Nearly 80% of the population in Vietnam are digital consumers, as OpenGov Asia reported earlier in October. Over the past year, the average contribution of e-commerce to total retail has continued to grow at 15%. Higher than growth in India (10%) and China (4%), with an online-to-total retail share of 6%. Now that the world is in the post-pandemic stage, regional consumers are prioritising an integrated shopping experience, combining online and in-person services. During the ‘discovery’ phase of their shopping, 84% of Vietnamese shoppers use the Internet to browse and find items. This is a period when they use more platforms than ever before, with the dominance of the e-commerce market accounting for 51% of online spending.
At the same time, social networking sites account for nearly half of online discoveries, including images (16%), social media videos (22%), and related tools such as messaging (9%). These tools were paramount channels for 44% of survey respondents. Consumers’ openness to interaction and experimentation has also led to behavioural changes, with 64% of respondents saying they have interacted with a business account in the past year. As customers seek more engagement, the content creation economy is able to grow exponentially.
In the context of digital consumption, Vietnamese users switch brands more often and increase the number of platforms they use to find a better value, with 22% of online orders made on various e-commerce platforms. The number of online platforms Vietnamese consumers use has doubled from 8 in 2021 to 16 in 2022. Therefore, it is important to put in place proper ad regulations as Internet usage grows.
The Indonesian government disclosed four potential uses of Big Data and AI to improve its e-government programmes. These two technologies, they feel, have the potential to support disaster identification and preventive action, prevention of illegal activities and cyber-attacks and increase workforce effectiveness.
The Director General of Informatics Applications, Semuel A. Pangerapan, explained several scenarios for Big Data. According to him, the government can use Big Data to improve critical event management and the quality of the response by identifying problem points through Big Data Analytics. For example, the agencies can be better prepared to prevent and mitigate natural disasters such as drought, epidemics or massive accidents occur.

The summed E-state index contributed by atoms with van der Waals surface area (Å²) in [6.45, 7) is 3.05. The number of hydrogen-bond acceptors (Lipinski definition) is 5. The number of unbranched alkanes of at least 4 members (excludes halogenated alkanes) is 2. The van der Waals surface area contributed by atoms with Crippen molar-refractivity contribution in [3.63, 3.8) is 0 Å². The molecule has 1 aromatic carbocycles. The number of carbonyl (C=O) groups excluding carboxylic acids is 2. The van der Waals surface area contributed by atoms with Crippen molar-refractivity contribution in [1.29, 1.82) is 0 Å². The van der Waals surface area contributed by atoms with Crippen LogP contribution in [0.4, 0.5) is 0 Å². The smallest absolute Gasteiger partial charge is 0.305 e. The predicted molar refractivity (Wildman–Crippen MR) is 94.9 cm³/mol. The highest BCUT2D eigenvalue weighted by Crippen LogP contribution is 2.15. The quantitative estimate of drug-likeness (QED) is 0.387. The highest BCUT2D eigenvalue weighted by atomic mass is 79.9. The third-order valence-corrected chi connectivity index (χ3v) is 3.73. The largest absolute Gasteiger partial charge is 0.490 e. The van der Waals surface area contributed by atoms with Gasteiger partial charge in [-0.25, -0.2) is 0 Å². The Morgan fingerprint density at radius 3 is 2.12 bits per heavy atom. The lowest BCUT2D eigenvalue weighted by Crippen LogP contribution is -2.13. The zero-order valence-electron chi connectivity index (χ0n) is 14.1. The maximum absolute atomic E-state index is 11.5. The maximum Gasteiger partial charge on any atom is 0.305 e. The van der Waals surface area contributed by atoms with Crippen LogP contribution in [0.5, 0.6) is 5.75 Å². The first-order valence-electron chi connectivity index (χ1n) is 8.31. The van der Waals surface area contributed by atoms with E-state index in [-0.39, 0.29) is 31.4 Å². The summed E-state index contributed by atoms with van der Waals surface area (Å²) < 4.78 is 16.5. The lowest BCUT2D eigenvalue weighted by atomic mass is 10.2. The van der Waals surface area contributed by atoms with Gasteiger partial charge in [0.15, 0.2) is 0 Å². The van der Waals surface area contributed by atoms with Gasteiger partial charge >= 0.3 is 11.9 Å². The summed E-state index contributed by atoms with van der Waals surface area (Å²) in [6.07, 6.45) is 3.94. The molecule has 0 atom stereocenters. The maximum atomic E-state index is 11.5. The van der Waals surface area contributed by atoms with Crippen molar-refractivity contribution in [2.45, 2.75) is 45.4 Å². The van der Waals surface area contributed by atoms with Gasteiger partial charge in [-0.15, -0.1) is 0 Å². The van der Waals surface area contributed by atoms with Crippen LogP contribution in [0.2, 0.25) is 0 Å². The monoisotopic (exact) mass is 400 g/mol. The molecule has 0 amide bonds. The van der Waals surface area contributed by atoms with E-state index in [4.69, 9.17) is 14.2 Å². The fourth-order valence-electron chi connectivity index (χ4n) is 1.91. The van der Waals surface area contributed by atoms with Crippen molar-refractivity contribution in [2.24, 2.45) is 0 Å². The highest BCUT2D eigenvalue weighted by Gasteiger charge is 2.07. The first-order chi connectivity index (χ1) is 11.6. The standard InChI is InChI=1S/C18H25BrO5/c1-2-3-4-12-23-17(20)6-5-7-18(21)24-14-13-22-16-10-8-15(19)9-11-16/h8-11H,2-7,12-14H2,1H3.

In addition, Big Data can also enhance the government’s ability to prevent money laundering and fraud through better surveillance to detect such illegal activities.
Furthermore, Big Data significantly reduces the possibility of cyber-attacks. Cyber-attacks can come from external parties, data leaks or internally for a variety of reasons. An analysis of patterns and unusual activities can help in preventing or managing such cyber issues.
Big Data and analytics can contribute to workforce effectiveness by increasing monitoring. In addition, it can be used for policy design, decision-making and gaining insights.
Semuel stressed the importance of data analysis after collecting all data in the right fashion. Data is only valuable if it is collected correctly and then analysed – data will only provide benefits if processed in the right way. “In its implementation, AI helps analyse existing Big Data, providing data understanding or insight to help make decisions,” he explained.
Another advantage of AI is the ability to speed up new implementation services and corrections in real-time. At the evaluation stage, AI can also provide suggestions for adjustments and improvements to subsequent policies.
Currently, the encourages the improvement of the quality of Big Data and AI innovation through the development of e-government. The Indonesian government is also open to third parties to accelerate Big Data and AI use.
E-government has made progress in recent years and received appreciation from the United Nations in 2020. The UN said that Indonesia’s e-government development index rose to rank 88 from previously ranked 107 in 2018. Indonesia’s e-participation index has also increased from rank 92 in 2018 to 57 in 2022.
“The two rankings show an increase in the quality of Indonesia’s e-government and the level of community activity in using e-government services,” said Semuel.
However, the government faced challenges in implementing these two technologies. Overlapping and data replication is one of the main problems. “Regulatory obstacles in the procurement of government Big Data infrastructure also need to be overcome. Then compliance with international standards for the national Big Data ecosystem is also still the government’s homework.”
To optimise AI use, Semuel emphasised the need for a skilled workforce, regulations governing the ethics of using AI, infrastructure, and industrial and public sector adoption of AI innovations.
The government is implementing several solutions to overcome challenges. First, they have provided suitable facilities in the form of National Data Centres (NDCs) in four separate locations. The NDCs will accommodate Government Cloud and contain national data across sectors.
Optimisation of data centre utilisation needs to be supported by staff with qualified expertise. For this reason, the government is holding digital skills training on AI and Big Data through the Digital Talent Scholarship (DTS) and Digital Leadership Academy (DLA) programs.
Apart from facilities and upskilling, Indonesia is looking to develop a business ecosystem that utilises AI and Big Data. Support for this comes from the National Movement of 1000 Digital Startups, Startup Studio Indonesia (SSI) and HUB.ID.